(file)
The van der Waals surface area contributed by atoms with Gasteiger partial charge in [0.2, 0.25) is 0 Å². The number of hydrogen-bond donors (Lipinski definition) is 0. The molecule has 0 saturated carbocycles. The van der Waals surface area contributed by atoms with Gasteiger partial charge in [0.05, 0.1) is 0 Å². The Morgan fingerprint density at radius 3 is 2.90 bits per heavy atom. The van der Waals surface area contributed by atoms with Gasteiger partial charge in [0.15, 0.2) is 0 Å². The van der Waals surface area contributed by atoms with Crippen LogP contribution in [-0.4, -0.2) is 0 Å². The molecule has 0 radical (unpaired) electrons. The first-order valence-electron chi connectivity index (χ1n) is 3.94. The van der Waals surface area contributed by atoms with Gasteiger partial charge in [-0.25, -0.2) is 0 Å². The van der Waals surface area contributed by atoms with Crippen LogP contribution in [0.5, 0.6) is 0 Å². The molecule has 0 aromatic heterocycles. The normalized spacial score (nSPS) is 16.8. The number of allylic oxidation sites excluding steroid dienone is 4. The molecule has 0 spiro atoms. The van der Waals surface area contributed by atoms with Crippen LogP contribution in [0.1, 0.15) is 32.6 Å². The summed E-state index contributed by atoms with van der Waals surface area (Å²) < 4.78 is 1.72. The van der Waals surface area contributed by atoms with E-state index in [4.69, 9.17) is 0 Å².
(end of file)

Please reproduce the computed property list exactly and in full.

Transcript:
The van der Waals surface area contributed by atoms with Gasteiger partial charge in [0.2, 0.25) is 0 Å². The number of hydrogen-bond donors (Lipinski definition) is 0. The molecule has 0 saturated carbocycles. The van der Waals surface area contributed by atoms with Gasteiger partial charge in [0.05, 0.1) is 0 Å². The Morgan fingerprint density at radius 3 is 2.90 bits per heavy atom. The van der Waals surface area contributed by atoms with Gasteiger partial charge in [0.15, 0.2) is 0 Å². The van der Waals surface area contributed by atoms with Crippen LogP contribution in [-0.4, -0.2) is 0 Å². The molecule has 0 radical (unpaired) electrons. The first-order valence-electron chi connectivity index (χ1n) is 3.94. The van der Waals surface area contributed by atoms with Gasteiger partial charge in [-0.25, -0.2) is 0 Å². The van der Waals surface area contributed by atoms with Crippen LogP contribution in [0.5, 0.6) is 0 Å². The molecule has 0 aromatic heterocycles. The normalized spacial score (nSPS) is 16.8. The number of allylic oxidation sites excluding steroid dienone is 4. The molecule has 0 spiro atoms. The van der Waals surface area contributed by atoms with Crippen LogP contribution in [0.1, 0.15) is 32.6 Å². The summed E-state index contributed by atoms with van der Waals surface area (Å²) < 4.78 is 1.72. The van der Waals surface area contributed by atoms with E-state index in [4.69, 9.17) is 0 Å².